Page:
The series of tunnels beneath Orvieto Italy
5. Savor a taste of Umbria
Take a lunch break at the excellent Antica Bottega al Duomo. Rustic, homestyle cooking awaits, courtesy of chef Pippo at this family-run establishment.
An enticing counter of cured meats and cheese greets you as you enter its doors. We sat down to a hearty meal of a board of cold cuts and cheeses, before ordering our mains.
A classic dish in this region is the mouth-watering pappardelle al cinghiale (pasta with a ragu of wild boar). If you’re a meat eater, I urge you to try this. It’s heaven on a plate, and something they do very well at Antica Bottega al Duomo.
Antica Bottega al Duomo, Via Pedota 2
Enjoy a taste of Umbria at Antica Botega al Duomo in Orvieto Italy
6. Go above and beyond
With time ticking, there wasn’t much time to see everything we wanted. However, we did make time to see time, in the form of a clock tower at the Torre del Moro.
Located at the heart of Orvieto, the tower provides panoramic views of the city and beyond. Standing at 47m, there’s an elevator for the first half of the way up. From that point, keep racking up your step count until you reach the top.
Two for one attractions — Orvieto Italy
The entrance to the tower is where you’ll also be able to access Palazzo dei Sette. The exquisite building was once the public seat of the arts council. Today, it hosts art exhibitions, conferences and trade fairs.
Tickets cost €2.80* (£2.5/$3.3), or a reduced price of €2* (£1.8/$2.4) for students, senior citizens and groups (minimum 7 people).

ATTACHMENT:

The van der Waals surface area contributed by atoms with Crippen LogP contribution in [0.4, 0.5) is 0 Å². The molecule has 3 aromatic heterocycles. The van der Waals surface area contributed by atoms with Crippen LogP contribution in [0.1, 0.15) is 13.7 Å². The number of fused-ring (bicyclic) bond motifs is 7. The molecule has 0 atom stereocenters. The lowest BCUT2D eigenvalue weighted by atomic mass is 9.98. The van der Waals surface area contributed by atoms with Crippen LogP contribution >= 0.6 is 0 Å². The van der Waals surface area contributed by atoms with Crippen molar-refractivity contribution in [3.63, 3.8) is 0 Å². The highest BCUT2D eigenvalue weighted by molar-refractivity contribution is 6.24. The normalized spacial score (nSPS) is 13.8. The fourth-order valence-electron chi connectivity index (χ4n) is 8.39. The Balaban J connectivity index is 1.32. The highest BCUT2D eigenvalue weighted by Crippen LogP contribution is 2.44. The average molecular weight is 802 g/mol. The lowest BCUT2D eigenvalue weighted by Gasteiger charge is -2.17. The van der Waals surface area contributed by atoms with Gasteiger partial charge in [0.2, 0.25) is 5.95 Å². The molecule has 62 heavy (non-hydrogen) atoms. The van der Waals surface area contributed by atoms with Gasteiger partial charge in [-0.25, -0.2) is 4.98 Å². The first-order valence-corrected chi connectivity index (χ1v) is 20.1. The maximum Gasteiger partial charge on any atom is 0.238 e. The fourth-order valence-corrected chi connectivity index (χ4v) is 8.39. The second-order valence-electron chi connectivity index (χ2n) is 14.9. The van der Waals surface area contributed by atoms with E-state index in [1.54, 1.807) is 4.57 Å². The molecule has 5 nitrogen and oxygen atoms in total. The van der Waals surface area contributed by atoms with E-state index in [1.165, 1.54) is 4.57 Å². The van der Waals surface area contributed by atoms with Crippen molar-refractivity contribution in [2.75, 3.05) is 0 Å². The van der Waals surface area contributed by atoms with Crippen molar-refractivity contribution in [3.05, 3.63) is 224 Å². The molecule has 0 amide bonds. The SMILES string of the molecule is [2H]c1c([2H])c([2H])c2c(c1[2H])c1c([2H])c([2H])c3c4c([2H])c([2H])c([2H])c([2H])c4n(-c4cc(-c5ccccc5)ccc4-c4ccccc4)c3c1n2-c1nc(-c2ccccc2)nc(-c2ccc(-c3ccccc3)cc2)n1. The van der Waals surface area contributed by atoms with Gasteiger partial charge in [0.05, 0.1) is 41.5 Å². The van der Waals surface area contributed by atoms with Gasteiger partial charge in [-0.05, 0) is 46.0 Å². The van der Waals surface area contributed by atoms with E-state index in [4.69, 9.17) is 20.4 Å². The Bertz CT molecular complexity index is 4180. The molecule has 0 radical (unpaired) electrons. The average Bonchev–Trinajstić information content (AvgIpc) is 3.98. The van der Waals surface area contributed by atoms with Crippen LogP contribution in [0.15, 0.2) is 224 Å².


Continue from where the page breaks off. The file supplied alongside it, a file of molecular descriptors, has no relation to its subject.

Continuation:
Torre del Moro is usually open from 10am or 10.30am, and closes at 4.30, 7, 8pm depending on the season. Saying that, always check the website before visiting to avoid disappointment.
Torre del Moro & Palazzo dei Sette, Corso Cavour 87
The fabulous view from Torre del Moro
7. Swing by another palazzo
A short walk from the tower is the outstanding Palazzo del Capitano del Popolo.
This mouthful of a palazzo basically translates to the ‘palace of the captain of the people.’ It dates to the 13th century, and was formerly home to nobility, as well as a college at some point.
Today, the building’s used as a conference center, its arches and iconic merlons beckoning people to its doors.
While we didn’t go inside, it’s definitely worth visiting if only to see its impressive exterior.
Palazzo del Popolo, Palazzo del Popolo 1
Palazzo del Capitano del Popolo at Orvieto Italy Credit: Wikipedia
8. Wander the streets
If you’ve read my previous post on Palazzolo Acreide, you’ll know how much I simply enjoy exploring the streets.
Without any help from Google Maps, I highly recommend wandering through Orvieto and seeing what you’ll find.
Along with discovering several small churches, I also came across typical narrow streets with small arches.
Stroll through the streets of Orvieto
Other notable sights in Orvieto Italy
If you’ve longer than a day, there are many more attractions to see in and around Orvieto.